You can search the entire site. or go to the recent opinions, or the chronological or subject indices. Potter v. Potter (9/27/2002) sp-5636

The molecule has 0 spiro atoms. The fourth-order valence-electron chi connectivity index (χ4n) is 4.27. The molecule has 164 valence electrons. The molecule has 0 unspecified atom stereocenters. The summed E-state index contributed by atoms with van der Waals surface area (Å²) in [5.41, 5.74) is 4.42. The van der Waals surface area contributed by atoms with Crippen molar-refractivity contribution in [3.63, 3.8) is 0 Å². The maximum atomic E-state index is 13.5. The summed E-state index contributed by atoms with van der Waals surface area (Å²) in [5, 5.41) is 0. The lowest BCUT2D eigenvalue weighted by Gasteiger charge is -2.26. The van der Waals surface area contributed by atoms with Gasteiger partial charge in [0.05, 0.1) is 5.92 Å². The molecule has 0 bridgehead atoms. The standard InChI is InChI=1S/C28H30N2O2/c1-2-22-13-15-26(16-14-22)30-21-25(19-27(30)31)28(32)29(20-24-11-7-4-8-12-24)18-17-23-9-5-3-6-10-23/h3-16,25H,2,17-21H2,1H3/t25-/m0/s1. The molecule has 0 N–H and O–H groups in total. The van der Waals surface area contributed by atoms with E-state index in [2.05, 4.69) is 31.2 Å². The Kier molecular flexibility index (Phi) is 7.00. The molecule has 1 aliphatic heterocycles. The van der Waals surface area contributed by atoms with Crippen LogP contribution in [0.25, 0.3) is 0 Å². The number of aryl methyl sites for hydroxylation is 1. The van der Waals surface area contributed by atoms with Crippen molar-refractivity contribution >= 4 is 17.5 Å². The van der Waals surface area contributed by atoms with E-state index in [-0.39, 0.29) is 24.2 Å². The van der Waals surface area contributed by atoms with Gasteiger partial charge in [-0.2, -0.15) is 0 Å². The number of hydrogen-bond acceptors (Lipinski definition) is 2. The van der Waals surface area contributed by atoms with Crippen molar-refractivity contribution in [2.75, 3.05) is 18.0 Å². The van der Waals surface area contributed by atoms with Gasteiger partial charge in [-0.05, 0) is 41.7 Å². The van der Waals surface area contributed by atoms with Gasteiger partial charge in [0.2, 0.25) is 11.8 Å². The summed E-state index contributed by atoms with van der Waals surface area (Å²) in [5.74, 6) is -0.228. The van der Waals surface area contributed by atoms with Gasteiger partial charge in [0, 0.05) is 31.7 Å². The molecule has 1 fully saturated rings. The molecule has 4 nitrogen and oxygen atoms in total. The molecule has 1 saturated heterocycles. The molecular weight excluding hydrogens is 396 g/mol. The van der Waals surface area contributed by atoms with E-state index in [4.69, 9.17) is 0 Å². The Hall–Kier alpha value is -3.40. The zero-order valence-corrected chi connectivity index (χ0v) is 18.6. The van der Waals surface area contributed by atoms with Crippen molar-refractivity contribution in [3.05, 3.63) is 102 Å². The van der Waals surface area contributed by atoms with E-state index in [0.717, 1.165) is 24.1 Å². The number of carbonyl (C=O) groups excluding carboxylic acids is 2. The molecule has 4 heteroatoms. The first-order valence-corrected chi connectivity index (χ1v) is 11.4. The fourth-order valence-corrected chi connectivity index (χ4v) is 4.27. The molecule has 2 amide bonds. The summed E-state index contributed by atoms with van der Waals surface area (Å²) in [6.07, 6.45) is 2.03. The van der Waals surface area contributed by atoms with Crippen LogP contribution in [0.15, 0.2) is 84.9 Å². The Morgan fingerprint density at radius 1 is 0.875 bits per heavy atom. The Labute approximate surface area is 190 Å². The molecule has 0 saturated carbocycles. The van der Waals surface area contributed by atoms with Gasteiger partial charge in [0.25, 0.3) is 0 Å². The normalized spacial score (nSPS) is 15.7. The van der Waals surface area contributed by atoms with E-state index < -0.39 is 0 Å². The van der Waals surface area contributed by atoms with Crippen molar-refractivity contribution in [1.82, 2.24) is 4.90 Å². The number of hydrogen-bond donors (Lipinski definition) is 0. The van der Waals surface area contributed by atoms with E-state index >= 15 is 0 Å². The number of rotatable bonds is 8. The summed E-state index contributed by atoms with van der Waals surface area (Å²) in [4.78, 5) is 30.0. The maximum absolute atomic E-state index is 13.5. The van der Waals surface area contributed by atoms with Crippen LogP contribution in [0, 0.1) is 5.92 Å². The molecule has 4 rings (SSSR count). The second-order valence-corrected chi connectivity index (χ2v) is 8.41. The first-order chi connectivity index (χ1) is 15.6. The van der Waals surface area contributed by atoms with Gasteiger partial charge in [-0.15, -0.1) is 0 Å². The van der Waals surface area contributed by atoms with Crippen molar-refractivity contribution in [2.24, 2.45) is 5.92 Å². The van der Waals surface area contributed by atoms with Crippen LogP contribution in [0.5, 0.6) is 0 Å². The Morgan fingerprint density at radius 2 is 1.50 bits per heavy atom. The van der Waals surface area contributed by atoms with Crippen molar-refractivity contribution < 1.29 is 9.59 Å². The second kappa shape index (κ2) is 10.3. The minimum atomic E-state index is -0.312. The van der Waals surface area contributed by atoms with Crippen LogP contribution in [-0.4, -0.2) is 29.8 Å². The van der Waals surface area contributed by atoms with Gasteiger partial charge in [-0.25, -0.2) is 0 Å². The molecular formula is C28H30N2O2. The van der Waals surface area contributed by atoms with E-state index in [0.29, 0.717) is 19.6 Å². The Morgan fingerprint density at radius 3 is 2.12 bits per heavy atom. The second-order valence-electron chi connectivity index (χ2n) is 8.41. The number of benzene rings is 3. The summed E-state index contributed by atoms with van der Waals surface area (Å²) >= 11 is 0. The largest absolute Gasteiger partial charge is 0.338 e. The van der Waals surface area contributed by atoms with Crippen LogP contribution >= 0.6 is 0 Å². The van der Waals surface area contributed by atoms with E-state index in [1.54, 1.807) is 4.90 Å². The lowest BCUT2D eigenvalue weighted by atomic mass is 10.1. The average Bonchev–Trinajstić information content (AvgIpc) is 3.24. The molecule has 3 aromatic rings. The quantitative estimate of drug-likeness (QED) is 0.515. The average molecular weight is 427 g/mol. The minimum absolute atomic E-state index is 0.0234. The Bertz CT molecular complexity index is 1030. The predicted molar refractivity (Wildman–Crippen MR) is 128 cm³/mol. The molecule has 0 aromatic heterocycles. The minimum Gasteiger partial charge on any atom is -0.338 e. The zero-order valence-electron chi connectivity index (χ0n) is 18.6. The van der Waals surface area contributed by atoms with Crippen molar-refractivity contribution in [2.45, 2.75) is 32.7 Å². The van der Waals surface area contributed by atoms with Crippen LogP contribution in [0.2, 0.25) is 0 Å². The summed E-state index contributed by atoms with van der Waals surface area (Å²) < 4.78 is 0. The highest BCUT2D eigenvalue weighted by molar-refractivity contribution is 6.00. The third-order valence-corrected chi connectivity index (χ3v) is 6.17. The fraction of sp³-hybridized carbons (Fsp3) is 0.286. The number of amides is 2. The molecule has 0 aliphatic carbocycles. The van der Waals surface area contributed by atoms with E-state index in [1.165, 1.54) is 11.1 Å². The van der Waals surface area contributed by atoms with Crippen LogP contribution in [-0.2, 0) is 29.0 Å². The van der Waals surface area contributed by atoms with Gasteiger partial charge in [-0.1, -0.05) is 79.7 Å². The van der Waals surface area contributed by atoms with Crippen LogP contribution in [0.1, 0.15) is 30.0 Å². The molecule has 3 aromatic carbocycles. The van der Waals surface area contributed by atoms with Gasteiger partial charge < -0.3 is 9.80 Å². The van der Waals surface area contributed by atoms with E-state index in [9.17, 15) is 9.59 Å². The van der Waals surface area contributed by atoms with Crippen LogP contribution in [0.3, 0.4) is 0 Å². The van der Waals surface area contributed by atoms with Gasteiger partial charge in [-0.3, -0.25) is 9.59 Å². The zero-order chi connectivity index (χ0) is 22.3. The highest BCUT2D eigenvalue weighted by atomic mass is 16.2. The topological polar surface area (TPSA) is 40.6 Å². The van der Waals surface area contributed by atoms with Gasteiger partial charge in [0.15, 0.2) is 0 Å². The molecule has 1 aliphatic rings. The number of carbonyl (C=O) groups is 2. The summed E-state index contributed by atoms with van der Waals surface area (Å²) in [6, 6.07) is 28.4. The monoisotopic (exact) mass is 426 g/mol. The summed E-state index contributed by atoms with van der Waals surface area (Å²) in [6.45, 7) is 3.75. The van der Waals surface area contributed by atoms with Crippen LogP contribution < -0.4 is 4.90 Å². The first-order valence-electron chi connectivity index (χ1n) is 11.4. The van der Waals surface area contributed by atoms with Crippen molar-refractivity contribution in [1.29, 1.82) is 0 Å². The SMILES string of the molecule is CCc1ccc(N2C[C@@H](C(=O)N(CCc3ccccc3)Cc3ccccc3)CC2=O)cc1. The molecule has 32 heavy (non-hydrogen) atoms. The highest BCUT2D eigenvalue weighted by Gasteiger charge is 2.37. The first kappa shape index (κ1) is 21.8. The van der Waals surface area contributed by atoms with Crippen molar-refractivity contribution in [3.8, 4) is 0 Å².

Notice: This opinion is subject to correction before publication in the Pacific Reporter. Readers are requested to bring errors to the attention of the Clerk of the Appellate Courts, 303 K Street, Anchorage, Alaska 99501, phone (907) 264-0608, fax (907) 264-0878. THE SUPREME COURT OF THE STATE OF ALASKA DAVID H. POTTER, ) ) Supreme Court No. S-9951 Appellant, ) ) Superior Court No. v. ) 3HO-89-18 DR ) SHELLY J. POTTER, n/k/a ) O P I N I O N SHELLY BREWSTER, ) ) [No. 5636 - September 27, 2002] Appellee. ) _______________________________ ) Appeal from the Superior Court of the State of Alaska, Third Judicial District, Homer, M. Francis Neville, Judge pro tem. Appearances: Donna C. Willard, Law Offices of Donna C. Willard, Anchorage, for Appellant. Joan M. Clover, Gruenberg, Clover & Holland, Anchorage, for Appellee. Before: Fabe, Chief Justice, Matthews, Eastaugh, Bryner, and Carpeneti, Justices. MATTHEWS, Justice. FABE, Chief Justice, with whom CARPENETI, Justice, joins, dissenting. Under review in this case is an order that increased the child support that David H. Potter must pay and modified his visitation privileges. We conclude that the order is sustainable as to child support but not as to visitation because no notice was given that the latter issue was to be tried. David Potter and Shelly Brewster divorced in 1990. The decree incorporated a custody and support agreement which nominally gave Brewster primary physical custody of the parties daughter, Sunny, but included a detailed visitation order that essentially allowed the parties to have shared physical custody. Potter was to pay child support of $532 per month. Over the nine years that followed, the parties largely ignored the details of the visitation order but amicably shared custody and visitation. During much of this period, Sunny regularly stayed in Potters home and may have spent as much time with him as with Brewster. But eventually Sunny began to spend less time with Potter and more with Brewster. By 1999, when she was fourteen years old, Sunny evidently lived full-time with Brewster and visited Potter only occasionally. In May 1999 Brewster filed a pro se motion to increase child support payments, alleging that Sunny lived primarily with her. Potter, pro se, opposed the motion, essentially claiming that he had paid almost all of Sunnys expenses to date and had shared equally in her custody. The superior court scheduled an evidentiary hearing on the motion to increase child support for January 27, 2000. By then both parties had hired attorneys. A week before the hearing Brewsters counsel filed two pleadings. The first was a motion to modify visitation and child support. The second was a motion to hold the first in abeyance. Brewster explained in a pleading filed January 27, 2000, that these motions were filed only as part of a contingency plan. In the event Mr. Potter prevails and the court will not increase child support without modification of visitation . . . Ms. Brewster will have in place, with an early filing date, an alternative method. Ms. Brewster does not really want to instigate a custody modification proceeding with the requisite best interests inquiry which would necessarily involve input from her 14-year- old daughter. Above all she wants to protect Sunny from involvement in litigation. Ms. Brewster believes that she is working on behalf of Sunny by seeking child support from her father which is both fair and necessary and if support can be modified without modifying the custody order, as is our position here, she will withdraw this secondary motion. On January 27 the court decided to take testimony from Brewster but otherwise continue the scheduled hearing. The court described the issues and proceedings of that date in an order of February 18, 2000, as follows: By the January 27 hearing, it was clear that there were a number of factual disputes regarding the incomes of the parties and the amount of time Sunny had been spending with each parent. It was also clear that counsel had not had sufficient time to investigate and prepare for an evidentiary hearing on all of these issues and that the issues concerning income were likely to be resolved by the parties if they had additional time to exchange documents. There were also a number of related issues in dispute. The most significant legal issues were (1) whether the court should decide child support on the basis of a sole custody calculation or a shared custody calculation and (2) whether the number of overnights allowed under the parties settlement agreement or the actual number of overnights Sunny spent with Potter should control his child support obligation. The court agreed to hear testimony from Brewster since she and her counsel had traveled to Homer for the hearing, but to continue the hearing to allow the parties additional time to prepare. The court also agreed to address the legal issues described above before the next hearing. The court permitted counsel to supplement their briefing on the legal issues. On February 23 the evidentiary hearing continued. At the outset, so that the issues to be tried would be confined, Brewsters counsel sought a ruling that child support could be changed without modifying the visitation order. The superior court so ruled. The parties then proceeded to try the child support issue, understanding that the court had ruled that the parties actual visitation practices would determine how child support would be calculated. After the February 23 evidentiary hearing the parties submitted final arguments in writing, both focusing entirely on issues of child support. Several months after the parties submitted their final arguments, the superior court issued its written decision. The court changed child support from $532 to $997 per month. The court calculated child support under Civil Rule 90.3(a), relating to primary physical custody, rather than Civil Rule 90.3(b), relating to shared physical custody. The court also modified visitation, ruling that Potter would have reasonable visitation that was to be determined by the parties with a focus on rebuilding the relationship between Sunny and Potter, and without concern for child support ramifications. From this decision Potter appeals, making the following contentions: 1. That modifying visitation violated due process because he had no notice that visitation was at issue. 2. That modifying visitation was erroneous because there was no substantial change in circumstances. 3. That child support must be based on decreed visitation rather than the visitation practices of the parties. 4. That certain factual findings concerning visitation are clearly erroneous. Brewster responds to these arguments as follows: 1. That due process was not violated because her contingent motion to modify the child custody agreement put visitation at issue and the court did not rule on her companion motion to hold the motion in abeyance. 2. That the parties practices regarding visitation justified the change in visitation. 3. That the child support modification can be upheld based on the parties actual visitation practices, even if it was error to modify visitation. We agree with Potter that he was not given notice that modification of visitation would be at issue in the evidentiary proceedings and therefore the courts order regarding visitation does not satisfy due process. This conclusion moots his second argument. But we agree with Brewster that child support was properly modified prospectively based on the parties visitation practices. Finally, we do not believe that the courts challenged findings of fact regarding visitation are clearly erroneous. Our conclusion that the court erred in modifying the visitation decree without giving the parties notice that this was an issue for trial follows from the pretrial proceedings. Brewster argued that child support could be changed based on the parties past practices with respect to visitation without changing the visitation decree. She wanted to avoid a trial regarding visitation modification because she believed that such a trial would involve the testimony of Sunny and she did not want Sunny to be involved. Potter, on the other hand, contended that child support must be based on decreed visitation and argued that if Brewster wanted increased support she would have to prosecute her motion to modify visitation. The superior court, wishing to avoid the potential problem of Sunny getting involved in this whole dispute, as a player, agreed with Brewster and confined the issues as Brewster requested. Due process under the Alaska Constitution requires, at a minimum, that parties be notified of the subject of proceedings concerning them so that they will have a reasonable opportunity to be heard.1 Here this requirement was not met. Potter was given no notice that modification of decreed visitation was at issue indeed, based on the courts rulings, both parties reasonably expected that decreed visitation would not be at issue. Potters due process rights were therefore violated. We turn next to the question whether prospective child support can be modified based on the parties actual, as distinct from decreed, visitation practices without also modifying the underlying visitation decree. As noted, Potter argues that child support awards must be based on the visitation decreed in a governing order rather than the actual visitation practices of the parties. He cites the following language from Turinsky v. Long: Child support awards should be based on a custody and visitation order. If the parties do not follow the custody order, they should ask the court to enforce the custody order or should move to modify the child support order. . . . We hold that the trial court erred to the extent it based its calculation of support arrearages on the visitation exercised, rather than the visitation ordered. Potter also quotes another case, Bennett v. Bennett,3 that explains the rationale underlying Turinsky as follows: We established this principle to prevent parents from interfering with court-ordered custody and visitation in order to gain an increase in child support payments. We intended as well to encourage parents to either comply with court orders or to move to modify them in a timely manner. Brewster responds that Potter is overgeneralizing from the quoted language in the Turinsky and Bennett cases. She points out that those cases both involved claims for past child support rather than, as here, an order setting child support prospectively. Brewster contends that applicable precedent is found in Boone v. Boone5 and in the commentary to Civil Rule 90.3, section V, paragraph C.6 In Boone, Brewster argues, this court held that a change in a childs residence from one parent to the other, contrary to a custody order, could serve as the basis for modifying child support.7 She points out that the support was changed prospectively after a motion to modify child support was made.8 This was accomplished even though the custody order was not modified during the same period.9 Custody and visitation, on the one hand, and child support, on the other, are interrelated under Civil Rule 90.3. Ordinarily, when parties informally agree to make a change in decreed custody or visitation that is not merely temporary or experimental, the change should be reflected both in a changed custody or visitation order and in a changed child support order. As we stated in Morino v. Swayman: [A]t some point, informal or de facto modifications of custodial or visitation arrangements should be formalized. Child support amounts and the number of visitation days allotted to the non-custodial parent are interdependent under Civil Rule 90.3(a) and (b). A premise of the rule is that it is in the best interests of the children that child support amounts bear a prescribed relationship to the time the children spend with each parent. But this can only be accomplished where the decree reflects actual practice. Thus, justice is best served if the child support amount reflects the actual responsibilities and burdens of the parties. We believe that it is generally desirable to base prospective child support awards on prospectively applicable custody or visitation awards. But we agree with the commentary, and with Brewsters interpretation of Boone, that child support can be modified in recognition of a de facto change in visitation or custody without the de facto visitation or custodial change being formalized.11 There may be reasons of expediency justifying litigating child support before taking up issues of visitation or custody.12 Further, setting child support is in large part a predictive function. How much income will a parent make in the next year or two? The court must sometimes make what is little more than an educated guess based on the available evidence.13 And what has happened in the past is usually a strong component of the available evidence.14 Similarly, another component of child support, the amount of visitation a parent will exercise in the future, is also a prediction that can be based on past practices. By contrast, decreed visitation is ideal based what is best for the child, and the parents? The best visitation practices may be worth retaining in a decree in the hope that they will occur, even if they are not consistent with what is likely to occur. Recognition of the difference between what should occur and what will probably occur seems to underlie the commentarys statement that support may be modified even if custody is not. The commentary also stresses that its rule must not be used in a way that allows a custodial parent to profit by denying visitation.15 We agree and because of this risk and the various direct and indirect ways that visitation can be denied and discouraged we caution that only rarely should child support be set in an amount that reflects visitation practices different from decreed levels. We conclude that the court did not err when it modified child support based on the parties actual visitation practices and the child support modification can stand even though the modification of visitation must be reversed. Potters final point is that the superior court erred in finding that the amount of time that Sunny has spent with Potter has decreased over the past few years and that Sunny has lived primarily with Brewster and has spent less than thirty percent of her time with Potter during that period. Findings of fact such as these must be upheld unless they are clearly erroneous.16 The findings in question are not clearly erroneous because they are supported by Brewsters testimony. Although her testimony on these points is contested by Potter, it is not inherently incredible. Potter also argues that the court erred by apparently relying on visitation practices subsequent to Brewsters motion to modify child support. Potter is correct that post-litigation events should either be discounted entirely or viewed with suspicion as evidence of the parties practices.17 But here there is little to indicate that the court relied on post-litigation events and virtually nothing shows that they played an important role in the courts findings. We therefore find no error on this point. We conclude for the reasons stated that the courts decision must be vacated insofar as it modified the 1990 decree as to visitation, but that it should be affirmed as to child support. AFFIRMED in part and VACATED in part. FABE, Chief Justice, with whom CARPENETI, Justice, joins, dissenting. I disagree with the courts conclusion that David Potter had inadequate notice of Shelly Brewsters desire to modify the visitation schedule to reflect the parties current visitation practice. I also disagree that the superior courts decision modifying visitation surprised Potter or deprived him of his right to due process. Potter was well aware of Brewsters motion to modify the visitation schedule and, in fact, he characterized her attempt to modify child support to reflect current practice as a de facto request to modify the child custody agreement. Moreover, in light of the majoritys affirmance of the trial courts child support modification, its decision to remand this case for the sole purpose of requiring a new hearing on whether the visitation schedule should be modified is a waste of the trial courts valuable resources. Sunny is now within four months of her eighteenth birthday. She is long past the point of ceding any real authority in matters of visitation to any of the adults involved. To remand this case for further litigation at this point will accomplish more harm than good. There are a number of places in the trial court record that reflect Potters awareness that the visitation schedule was at issue. On January 20, 2000, Brewster filed a motion to modify visitation to reflect the parties de facto modification of the visitation schedule as well as a motion to modify child support to reflect the actual visitation schedule. Judge Neville explicitly stated at the initial hearing on January 27, 2000 that Brewsters motion for modification squarely raised the issue of whether Brewster had primary physical custody of Sunny, thus requiring calculation of child support under the primary physical custody schedule of Rule 90.3(a). [T]he real issue is going to end up being the sole or shared custody formula, which is, in large part, a legal issue as well as a factual issue. The trial court also noted in its preliminary decision that [a] fair reading of Brewsters statements in the documents she initially filed was sufficient to give Potter adequate notice that Brewster claimed to have primary physical custody of Sunny and wanted child support to be calculated on that basis. If Potter disagreed, Judge Neville gave him the opportunity to prove otherwise at the second hearing: Potters current child support obligation should therefore be determined on [primary physical custody] unless he can establish that there has been a de facto permanent modification based on Sunny spending at least 110 overnights per year with him. Finally, as Potter recognized in a February 4, 2000 memorandum on the law to be applied in the case: Before the Court are two interrelated issues; a motion to amend the level at which the child support payments originally were set as well as a de facto request to modify the child custody agreement. While Shelly undoubtedly will quarrel with the latter statement, it in fact is correct because she is contending that David voluntarily has waived his rights of visitation and further is assuming that he will continue to do so in the future. Only under those circumstances would amendment of the child support obligation be warranted. However, as will now be demonstrated neither proposition is well-taken, albeit for differing reasons. (Emphasis added.) In this memorandum, Potter further argued that Brewster had failed to make a prima facie showing of a substantial change in circumstances justifying a change in visitation and that rather than relying on a de facto change in visitation, Brewster should be required to pursue that objective forthrightly and immediately. We dealt with a similar situation in Siekawitch v. Siekawitch.1 There, the parents agreed to share legal custody of the children, give the father physical custody, and determine a reasonable visitation schedule.2 After the parents could not agree on visitation, the mother filed a motion for a specific custody schedule, and the court ordered each party to submit a visitation plan. The mother proposed that the children alternate between the parents weekly during the school year and every two weeks during the summer.3 The father proposed that the children spend three weekends per month and one night per week with their mother during the school year, and spend alternating weekends and one week per month with their mother during the summer.4 Following a hearing, the court ordered that each parent would have the children fifty percent of the time.5 The father appealed, arguing that the superior court violated his due process rights by failing to notify him of its intention to modify custody.6 He contended that he believed the sole purpose of the hearing was to establish a visitation schedule, and that he was therefore denied the opportunity to call witnesses and present evidence on the issue of physical custody.7 We rejected the fathers argument, because the father had sufficient notice that the mother sought equal time with the children: In her proposed visitation schedule and reply to the fathers opposition to the motion, she requested equal time with the children.8 Moreover, the father expressly acknowledged that the mother sought equal custody in his opposition. We concluded: Although there may have been confusion about whether to characterize the time that [the mother] sought with the children as visitation or physical custody, the record discloses that [the father] had notice at the time of the hearing that she sought equal time. In light of these facts, we conclude that [the fathers] right to due process was not violated. In January 2000 Brewster filed a motion to both modify visitation to reflect the parties de facto modification of the visitation schedule and modify the child support to reflect that schedule modification. Brewsters purpose was to ensure that a motion to modify visitation was in place in case the trial court felt that formalization of the de facto visitation schedule was necessary to modify child support. Judge Nevilles statements at both hearings, her preliminary decision, and Potters comments demonstrate that he had sufficient notice that resolution of the child support issue rested upon the courts determination whether Brewster had exercised primary physical custody of Sunny in the past and whether continuation of such a custody arrangement and visitation schedule and modification of child support should occur in the future. I therefore respectfully dissent from the courts opinion. _______________________________ 1 See, e.g., D.M. v. State, Div. of Family & Youth Servs., 995 P.2d 205, 212-14 (Alaska 2000). 2 910 P.2d 590, 595 (Alaska 1996). 3 6 P.3d 724 (Alaska 2000). 4 Id. at 727. 5 960 P.2d 579 (Alaska 1998). 6 Section V, paragraph C of the commentary states: Failure to Exercise Shared Custody. An inequity may arise under the shared custody calculation of support if the obligor does not actually exercise the custody necessary to make shared custody applicable (i.e., at least 30% of the time). If the obligor parent does not actually exercise sufficient physical custody to qualify for the shared custody calculation in the rule (at least 110 overnights per year - See Commentary, Section V.A ), then (a)(2) of this rule will apply to the child support calculation. Failure to exercise custody in this regard is grounds for modification of support, even if the custody order is not modified. However, this provision may not be interpreted to allow the custodial parent to profit by denying visitation. 7 960 P.2d at 582. 8 Id. 9 Id. 10 970 P.2d 426, 429 (Alaska 1999). 11 See Alaska R. Civ. P. 90.3 cmt. V.C. 12 Id. 13 See Yerrington v. Yerrington, 933 P.2d 555, 557-58 (Alaska 1997). 14 See Alaska R. Civ. P. 90.3 cmt. III.E. 15 See Alaska R. Civ. P. 90.3 cmt. V.C. 16 Alaska R. Civ. P. 52(a). 17 See, e.g., Karpuleon v. Karpuleon, 881 P.2d 318, 321- 322 (Alaska 1994). 1 956 P.2d 447 (Alaska 1998). 2 Id. at 448. 3 Id. at 449. 4 Id. 5 Id. 6 Id. Unlike the father in Siekawitch, Potter was never awarded primary physical custody. 7 Id. 8 Id. at 450. 9 Id. (footnote omitted).